Sony is breaking new, thoroughly exciting ground with the LinkBuds WF-L900: smart True-Wireless headphones that aim to integrate themselves deeply into our everyday lives. With their open design and automatic functions, mere music consumption is only one aspect of the concept.
To date, it has been taken for granted that a pair of headphones would not remain in your ears for hours on end and would be removed from the ear when you’re not enjoying music or making the occasional phone call. With the LinkBuds WF-L900, Sony wants to change that right away.
The first striking feature is their unusual design. The feather-light dark grey or white true-wireless plastic design sits above the wearer’s ear canal. In front is a 12 mm ring resonator, whose central opening ensures contact with the outside world at all times. In the hollow above, there is a spherical housing containing the electronics, battery and microphone. To prevent it from slipping out of the ear, this element is equipped with a replaceable silicone fitting that hooks into a fold of the ear. This is as unusual as it sounds.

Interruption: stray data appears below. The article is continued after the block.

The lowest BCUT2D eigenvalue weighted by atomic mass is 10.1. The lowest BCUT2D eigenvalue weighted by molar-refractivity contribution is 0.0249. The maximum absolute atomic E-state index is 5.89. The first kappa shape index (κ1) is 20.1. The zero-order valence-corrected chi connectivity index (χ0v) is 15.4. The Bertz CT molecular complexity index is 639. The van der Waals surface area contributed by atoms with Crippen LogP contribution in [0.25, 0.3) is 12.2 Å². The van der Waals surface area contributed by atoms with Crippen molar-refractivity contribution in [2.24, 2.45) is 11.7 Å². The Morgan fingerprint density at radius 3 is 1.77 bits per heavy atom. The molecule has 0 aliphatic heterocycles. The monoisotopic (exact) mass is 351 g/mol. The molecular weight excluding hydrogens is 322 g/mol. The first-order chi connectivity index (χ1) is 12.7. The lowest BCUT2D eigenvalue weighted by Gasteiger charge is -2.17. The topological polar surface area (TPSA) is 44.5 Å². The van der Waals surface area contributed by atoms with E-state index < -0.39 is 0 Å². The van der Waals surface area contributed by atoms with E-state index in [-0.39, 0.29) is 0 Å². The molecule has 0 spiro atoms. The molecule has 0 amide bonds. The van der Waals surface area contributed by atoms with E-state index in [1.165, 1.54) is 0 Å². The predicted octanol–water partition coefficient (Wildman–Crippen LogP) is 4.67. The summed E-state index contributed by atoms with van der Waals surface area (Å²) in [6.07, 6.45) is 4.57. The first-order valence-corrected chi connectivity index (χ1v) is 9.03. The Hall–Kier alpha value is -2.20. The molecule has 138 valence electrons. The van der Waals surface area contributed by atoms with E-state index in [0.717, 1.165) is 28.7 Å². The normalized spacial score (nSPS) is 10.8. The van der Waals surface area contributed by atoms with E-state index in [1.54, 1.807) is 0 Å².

In fact, this mechanism works surprisingly well. Once the EarBuds are in the ears, you hardly notice that you are wearing headphones. The low level of external insulation is intentional; after all, you are supposed to remain in contact with the outside world at all times.
Bluetooth and battery life of the Sony LinkBuds
The LinkBuds feature Bluetooth 5.2, support for the SBC and AAC codecs and Sony’s DSEE sound optimisation. However, the really special feature is the device control: this offers touch-sensitive surfaces on the housings, but it also recognises pressure impulses on the skin – so-called “wide-range tapping” (see below).
The tried and tested, free “Headphones” app for iOS and Android is used to configure the device. This offers numerous comfort functions that are familiar from their use on other Sony headphone models, including the possibility of making firmware updates (status: 1.04).